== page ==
- The EEOC charged BNV Home Care Agency, Inc., with unlawfully requesting genetic information from its employees and applicants to its services. The home and healthcare agency, which serves seniors, will pay $125,000 to settle the case, announced the EEOC.
- BNV collected genetic information from applicants and staff through questions about their family medical histories. The agency violated the Genetic Information Non-Discrimination Act (GINA), which provides protection from discrimination based on genetic information.
- Collecting and possibly using genetic information, even when not explicitly referred to as genetics, violates the law under HIPAA and the ADA, as well as GINA.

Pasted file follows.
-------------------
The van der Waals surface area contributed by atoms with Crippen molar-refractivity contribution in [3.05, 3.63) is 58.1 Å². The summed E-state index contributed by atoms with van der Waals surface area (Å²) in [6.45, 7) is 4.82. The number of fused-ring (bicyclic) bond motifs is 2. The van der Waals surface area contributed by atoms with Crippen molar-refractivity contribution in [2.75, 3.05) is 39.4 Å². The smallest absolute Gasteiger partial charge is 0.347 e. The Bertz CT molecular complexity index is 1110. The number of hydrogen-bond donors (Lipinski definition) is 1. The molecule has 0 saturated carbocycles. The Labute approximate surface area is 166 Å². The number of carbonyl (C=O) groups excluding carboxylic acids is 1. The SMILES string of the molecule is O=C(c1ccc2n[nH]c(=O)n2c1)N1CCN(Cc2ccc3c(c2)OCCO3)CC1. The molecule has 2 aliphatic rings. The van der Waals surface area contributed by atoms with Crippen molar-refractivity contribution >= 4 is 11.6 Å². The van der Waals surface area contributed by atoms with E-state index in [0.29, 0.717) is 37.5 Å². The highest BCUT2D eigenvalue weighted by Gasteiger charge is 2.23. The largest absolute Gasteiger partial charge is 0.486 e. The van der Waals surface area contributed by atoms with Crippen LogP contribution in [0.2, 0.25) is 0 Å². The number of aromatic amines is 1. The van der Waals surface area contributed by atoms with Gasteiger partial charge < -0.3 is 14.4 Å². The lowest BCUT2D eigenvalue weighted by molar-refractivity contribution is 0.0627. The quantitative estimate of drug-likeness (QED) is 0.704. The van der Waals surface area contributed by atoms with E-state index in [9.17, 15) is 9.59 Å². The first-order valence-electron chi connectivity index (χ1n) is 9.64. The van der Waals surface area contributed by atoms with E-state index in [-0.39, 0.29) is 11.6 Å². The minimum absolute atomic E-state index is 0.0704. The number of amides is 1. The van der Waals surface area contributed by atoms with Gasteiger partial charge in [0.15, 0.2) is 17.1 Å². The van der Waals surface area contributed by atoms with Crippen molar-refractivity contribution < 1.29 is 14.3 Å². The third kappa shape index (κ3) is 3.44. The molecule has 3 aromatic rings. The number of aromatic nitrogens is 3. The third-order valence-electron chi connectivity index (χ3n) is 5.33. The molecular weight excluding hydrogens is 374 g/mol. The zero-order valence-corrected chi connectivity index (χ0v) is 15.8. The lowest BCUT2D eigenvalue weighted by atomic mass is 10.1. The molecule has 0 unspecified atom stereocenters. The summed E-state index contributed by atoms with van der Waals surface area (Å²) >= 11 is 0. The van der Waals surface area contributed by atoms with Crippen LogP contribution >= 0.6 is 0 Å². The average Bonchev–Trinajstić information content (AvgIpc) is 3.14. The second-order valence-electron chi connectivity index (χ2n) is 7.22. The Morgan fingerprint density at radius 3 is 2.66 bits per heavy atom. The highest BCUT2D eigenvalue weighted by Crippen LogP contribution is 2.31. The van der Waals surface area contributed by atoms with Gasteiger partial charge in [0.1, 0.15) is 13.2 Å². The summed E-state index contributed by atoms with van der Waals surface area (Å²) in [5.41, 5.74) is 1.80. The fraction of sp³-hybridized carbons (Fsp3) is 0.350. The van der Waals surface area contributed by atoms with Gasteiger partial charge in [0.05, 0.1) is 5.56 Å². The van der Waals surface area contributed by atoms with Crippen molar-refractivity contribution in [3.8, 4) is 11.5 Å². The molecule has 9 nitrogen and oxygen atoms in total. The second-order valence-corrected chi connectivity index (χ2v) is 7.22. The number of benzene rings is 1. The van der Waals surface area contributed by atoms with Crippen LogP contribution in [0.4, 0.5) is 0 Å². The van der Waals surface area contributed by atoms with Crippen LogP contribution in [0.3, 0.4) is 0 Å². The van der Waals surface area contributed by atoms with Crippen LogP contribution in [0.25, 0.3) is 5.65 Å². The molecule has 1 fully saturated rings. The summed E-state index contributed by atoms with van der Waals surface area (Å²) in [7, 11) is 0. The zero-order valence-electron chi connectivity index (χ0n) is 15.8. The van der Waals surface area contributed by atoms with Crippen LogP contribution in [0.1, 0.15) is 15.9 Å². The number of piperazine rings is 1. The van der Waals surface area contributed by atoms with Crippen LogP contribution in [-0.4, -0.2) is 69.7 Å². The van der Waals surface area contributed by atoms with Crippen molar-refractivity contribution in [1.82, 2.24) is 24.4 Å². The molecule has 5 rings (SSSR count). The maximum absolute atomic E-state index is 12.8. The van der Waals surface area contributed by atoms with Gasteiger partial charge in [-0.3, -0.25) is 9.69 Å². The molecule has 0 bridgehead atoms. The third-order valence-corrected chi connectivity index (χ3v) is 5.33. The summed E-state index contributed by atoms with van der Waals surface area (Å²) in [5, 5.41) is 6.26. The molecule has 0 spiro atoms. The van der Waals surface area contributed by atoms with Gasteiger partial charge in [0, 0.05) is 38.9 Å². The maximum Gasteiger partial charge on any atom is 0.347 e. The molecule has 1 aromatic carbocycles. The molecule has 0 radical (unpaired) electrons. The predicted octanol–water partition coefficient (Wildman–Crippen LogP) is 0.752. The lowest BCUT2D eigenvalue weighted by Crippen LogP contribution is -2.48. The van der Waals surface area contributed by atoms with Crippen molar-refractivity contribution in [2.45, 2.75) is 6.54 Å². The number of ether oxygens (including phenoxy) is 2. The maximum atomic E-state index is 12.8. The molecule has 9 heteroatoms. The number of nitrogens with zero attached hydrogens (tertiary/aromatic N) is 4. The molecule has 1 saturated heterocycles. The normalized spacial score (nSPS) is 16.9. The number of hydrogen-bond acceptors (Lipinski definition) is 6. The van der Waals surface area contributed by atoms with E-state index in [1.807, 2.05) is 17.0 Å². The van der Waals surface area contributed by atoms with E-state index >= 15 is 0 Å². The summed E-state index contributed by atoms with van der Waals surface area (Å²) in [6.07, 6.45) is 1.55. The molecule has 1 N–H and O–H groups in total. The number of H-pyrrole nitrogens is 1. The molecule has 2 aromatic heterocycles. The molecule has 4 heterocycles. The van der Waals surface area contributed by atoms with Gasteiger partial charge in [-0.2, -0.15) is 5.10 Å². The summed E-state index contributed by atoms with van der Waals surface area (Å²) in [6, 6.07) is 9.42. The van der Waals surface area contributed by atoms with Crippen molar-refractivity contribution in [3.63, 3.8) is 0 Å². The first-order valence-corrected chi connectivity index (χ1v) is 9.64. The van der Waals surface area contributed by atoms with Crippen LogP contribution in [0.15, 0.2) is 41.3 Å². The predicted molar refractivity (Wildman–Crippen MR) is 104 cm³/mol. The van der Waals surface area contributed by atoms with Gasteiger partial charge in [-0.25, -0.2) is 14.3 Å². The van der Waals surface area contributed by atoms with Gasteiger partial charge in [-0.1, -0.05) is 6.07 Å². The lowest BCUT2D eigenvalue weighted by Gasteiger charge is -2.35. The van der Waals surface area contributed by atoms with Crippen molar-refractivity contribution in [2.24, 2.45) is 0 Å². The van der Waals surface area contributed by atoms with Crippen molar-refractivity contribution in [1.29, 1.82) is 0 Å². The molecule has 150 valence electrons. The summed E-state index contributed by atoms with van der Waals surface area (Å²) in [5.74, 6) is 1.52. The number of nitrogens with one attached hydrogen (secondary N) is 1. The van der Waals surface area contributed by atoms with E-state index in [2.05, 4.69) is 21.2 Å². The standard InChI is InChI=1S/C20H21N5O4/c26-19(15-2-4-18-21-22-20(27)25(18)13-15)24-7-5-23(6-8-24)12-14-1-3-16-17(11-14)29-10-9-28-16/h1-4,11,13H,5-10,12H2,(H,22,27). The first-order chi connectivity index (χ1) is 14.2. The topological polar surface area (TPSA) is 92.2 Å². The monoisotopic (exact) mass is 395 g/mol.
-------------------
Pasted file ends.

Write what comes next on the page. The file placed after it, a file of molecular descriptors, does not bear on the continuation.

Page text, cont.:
The EEOC's latest wellness rules were supposed to clarify employer responsibility under GINA, the ACA and the ADA, meaning some employers may need to take a second look at the guidance provided. However, the AARP sued the EEOC over those same rules, saying that the rules allowed employers to ask for more personal information on forms that could violate the privacy of those willing to fill them out.
Employees should pay attention to the settlement in this case, warns EEOC regional attorney, Jeffrey Burstein. The penalties for illegally asking for genetic information are steep, he added. The GINA has been in force since 2008.